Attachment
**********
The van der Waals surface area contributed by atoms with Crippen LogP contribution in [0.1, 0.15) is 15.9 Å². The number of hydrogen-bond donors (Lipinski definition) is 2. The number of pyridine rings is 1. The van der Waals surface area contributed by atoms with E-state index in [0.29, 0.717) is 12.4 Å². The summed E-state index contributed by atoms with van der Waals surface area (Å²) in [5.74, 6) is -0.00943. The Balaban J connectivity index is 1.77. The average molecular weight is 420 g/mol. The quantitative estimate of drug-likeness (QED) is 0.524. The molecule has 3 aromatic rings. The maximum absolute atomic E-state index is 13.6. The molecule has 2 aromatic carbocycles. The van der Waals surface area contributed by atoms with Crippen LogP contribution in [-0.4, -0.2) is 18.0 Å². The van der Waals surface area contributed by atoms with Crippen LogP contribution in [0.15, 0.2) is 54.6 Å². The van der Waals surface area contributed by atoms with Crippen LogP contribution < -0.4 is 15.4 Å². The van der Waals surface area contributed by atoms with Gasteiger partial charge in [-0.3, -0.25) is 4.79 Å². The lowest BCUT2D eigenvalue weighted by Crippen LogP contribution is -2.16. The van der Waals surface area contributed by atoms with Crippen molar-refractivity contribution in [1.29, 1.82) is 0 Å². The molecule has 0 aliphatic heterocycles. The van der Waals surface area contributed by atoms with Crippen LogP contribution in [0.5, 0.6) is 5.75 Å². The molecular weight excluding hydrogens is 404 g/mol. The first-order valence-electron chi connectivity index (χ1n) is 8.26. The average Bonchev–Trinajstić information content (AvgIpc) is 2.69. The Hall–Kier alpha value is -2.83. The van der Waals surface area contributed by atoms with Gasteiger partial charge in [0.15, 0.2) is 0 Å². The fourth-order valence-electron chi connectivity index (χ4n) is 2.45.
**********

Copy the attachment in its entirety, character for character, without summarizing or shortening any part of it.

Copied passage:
The van der Waals surface area contributed by atoms with Crippen LogP contribution in [0.1, 0.15) is 15.9 Å². The number of hydrogen-bond donors (Lipinski definition) is 2. The number of pyridine rings is 1. The van der Waals surface area contributed by atoms with E-state index in [0.29, 0.717) is 12.4 Å². The summed E-state index contributed by atoms with van der Waals surface area (Å²) in [5.74, 6) is -0.00943. The Balaban J connectivity index is 1.77. The average molecular weight is 420 g/mol. The quantitative estimate of drug-likeness (QED) is 0.524. The molecule has 3 aromatic rings. The maximum absolute atomic E-state index is 13.6. The molecule has 2 aromatic carbocycles. The van der Waals surface area contributed by atoms with Crippen LogP contribution in [-0.4, -0.2) is 18.0 Å². The van der Waals surface area contributed by atoms with Crippen LogP contribution in [0.15, 0.2) is 54.6 Å². The van der Waals surface area contributed by atoms with Crippen LogP contribution < -0.4 is 15.4 Å². The van der Waals surface area contributed by atoms with Gasteiger partial charge in [-0.3, -0.25) is 4.79 Å². The lowest BCUT2D eigenvalue weighted by Crippen LogP contribution is -2.16. The van der Waals surface area contributed by atoms with Crippen molar-refractivity contribution in [1.29, 1.82) is 0 Å². The molecule has 0 aliphatic heterocycles. The van der Waals surface area contributed by atoms with Crippen LogP contribution in [0.5, 0.6) is 5.75 Å². The molecular weight excluding hydrogens is 404 g/mol. The first-order valence-electron chi connectivity index (χ1n) is 8.26. The average Bonchev–Trinajstić information content (AvgIpc) is 2.69. The Hall–Kier alpha value is -2.83. The van der Waals surface area contributed by atoms with Gasteiger partial charge in [0.15, 0.2) is 0 Å². The fourth-order valence-electron chi connectivity index (χ4n) is 2.45.